By Laura Hahnefeld
By Laura Hahnefeld
By New Times Staff
By Luara Hahnefeld
By New Times Staff
By Laura Hahnefeld
By Laura Hahnefeld
By Laura Hahnefeld
I don't just work on the Best of Phoenix section, I read it. When our annual special insert came out in September, I noticed that Sombrero Joe's was voted Best New Mexican Restaurant by New Times readers. "Hmmmm," I thought. "I ought to check this out. See what I've been missing. Maybe the citizens are on to something."
7458 W. Bell Road
Glendale, AZ 85308-8525
Unfortunately, when I finally motor up to Seventh Street and Bell Road in early October, Sombrero Joe's is closed. Not just for the night. Permanently. A big "For Lease" sign hangs in the window.
Disappointed and far from home, I realize there's nothing left for me to do but head over to Ajo Al's Mexican Cafe in North Scottsdale. It's still in business, the two names are similar--at least in spirit--and I'd intended to go there anyway.
You see, dear readers, our story for this week concerns "gringo Mexican" restaurants. Though I can't take credit for the phrase, I employ it here because it so aptly describes south-of-the-border cuisine altered to suit north-of-the-border taste buds. People whose palates are more pleased by meat and potatoes than menudo and jalapenos. Individuals who think a taco is a taco is a taco: crisp, filled with beef and topped with orange cheese, lettuce and tomato.
Before I'd ever heard the term "gringo Mexican" I assiduously avoided this kind of eatery. When I want Mexican food, I want the real thing. Hey, if I were satisfied with cute names and phony decor, I wouldn't need to live in Arizona, would I? I could live in Any City, USA, and eat at the chain Mexican place near the mall.
With this skeptical attitude firmly in place, my dining accomplice and I enter Ajo Al's. It is almost eight o'clock at night and the restaurant is crowded and noisy with lots of kids and lots of tables jammed closely together. R.C. Gorman-style prints and fake cacti complement the well-moussed, well-dressed clientele. Everyone looks comfortable here.
Except, perhaps, us.
We are seated at a small table along the teal-colored vinyl banquette. On our left, the young son in a family of four sprawls across the bench seat and kicks his feet in my direction. Periodically his father pleads with him to "sit up and behave." To our right, a large couple shares the inside seat and ingests an enormous amount of food in a short amount of time.
Ajo Al's menu is large and requires a certain amount of study. Our handsome young waiter checks with us a couple of times before telling us to flag him down when we're ready. Two plates, a basket of chips and some hot sauce in a cruet are brought. While we read about spinach enchiladas and seafood salad, we munch.
Finally, we are ready to order.
"Is it this busy every night?" we ask. "Yes," our waiter answers.
Wow, I'm impressed--though for me, a crowded, noisy restaurant has all the appeal of a crowded, noisy movie theatre. Volumes of people have rarely improved my enjoyment of anything.
But I like our waiter. He's on the ball. When he realizes the items my accomplice has ordered a la carte could be ordered more cheaply in a combination, he speaks up. "Listen," he suggests. "Why don't you order the number four? It'll save you some money."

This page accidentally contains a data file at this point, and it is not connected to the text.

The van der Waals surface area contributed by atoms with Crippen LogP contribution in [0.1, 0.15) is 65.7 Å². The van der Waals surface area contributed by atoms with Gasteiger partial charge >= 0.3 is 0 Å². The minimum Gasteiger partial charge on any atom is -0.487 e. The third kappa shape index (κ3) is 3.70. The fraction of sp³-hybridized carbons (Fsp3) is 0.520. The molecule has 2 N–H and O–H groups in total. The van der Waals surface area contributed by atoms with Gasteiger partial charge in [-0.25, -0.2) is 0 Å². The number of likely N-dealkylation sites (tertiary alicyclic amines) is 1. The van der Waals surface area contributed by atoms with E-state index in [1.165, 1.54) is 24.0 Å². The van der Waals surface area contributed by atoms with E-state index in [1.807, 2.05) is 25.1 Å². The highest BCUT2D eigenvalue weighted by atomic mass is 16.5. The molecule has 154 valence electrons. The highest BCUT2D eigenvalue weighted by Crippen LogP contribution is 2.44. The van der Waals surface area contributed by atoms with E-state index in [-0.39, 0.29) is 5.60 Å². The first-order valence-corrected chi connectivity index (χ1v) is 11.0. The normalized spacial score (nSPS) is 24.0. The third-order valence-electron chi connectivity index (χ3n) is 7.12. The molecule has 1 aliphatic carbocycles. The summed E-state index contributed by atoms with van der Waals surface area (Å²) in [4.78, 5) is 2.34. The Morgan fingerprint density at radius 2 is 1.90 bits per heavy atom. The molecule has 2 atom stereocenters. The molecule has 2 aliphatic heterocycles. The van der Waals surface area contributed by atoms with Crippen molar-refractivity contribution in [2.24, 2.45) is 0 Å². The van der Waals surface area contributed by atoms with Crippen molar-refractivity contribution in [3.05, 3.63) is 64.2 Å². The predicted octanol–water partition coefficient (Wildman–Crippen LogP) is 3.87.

"Thanks," we say in unison. "Great idea."
He's thinking a minute later, too, when I order a dish listed on the menu as "Hot! Hot! Hot!" "That's hot," our on-the-ball waiter warns. "Right," I say. "I know. That's what I want."
He leaves us and we continue with the chips-and-salsa routine. The chips leave a greasy film on the roof of my mouth. The salsa is mild and hard to spoon from my shallow plate. I'd rather scoop it out of a communal cup, if you want to know the truth. I'm not afraid of sharing.
Our entrees emerge from the kitchen in prompt fashion. Portions are huge. A giant plate filled with refried beans, rice and steak picado verde is placed in front of me. An equally hefty plate of rice, beans, a two-inch-high tamale and twoenchiladas is set before my accomplice. We stare in awe for thirty seconds or so, then dig in. I cannot imagine eating all of this in one sitting. How did the people on our right do it?
As promised, the steak picado verde is very spicy. The menu attributes the heightened heat to Anaheim chiles, but I don't see the big, mild peppers anywhere. What I recognize instead are slices of the smaller, hotter serrano chiles. As for the steak: The seared bits of beef are bite-size, but too chewy. Surprisingly, sauteed onions, tomato and red pepper don't do much for the flavor. The whole thing just tastes hot in a macho, unsubtle way.
There is so much food here, I feel abused. I eat and eat but don't seem to make a dent. A side of pico de gallo comes in a mini fried tortilla shell nestled into a corner of my plate. The pico is pale but fiery hot. A little bit of this stuff goes a long way.
The two enchiladas on my accomplice's plate are supposed to be different. He ordered one cheese and onion and one green chile and cheese. Yet they are indistinguishable. Both are cheesy and inoffensive. The only green chile that turns up is in the perfumed tamale--which leaves me cold.
Refrieds at Ajo Al's are heavy, man. They resemble peanut butter topped with melted cheese. Spanish rice is overly spicy, thanks to a substantial amount of black pepper, tomato and more green chile. I'm not wild about either.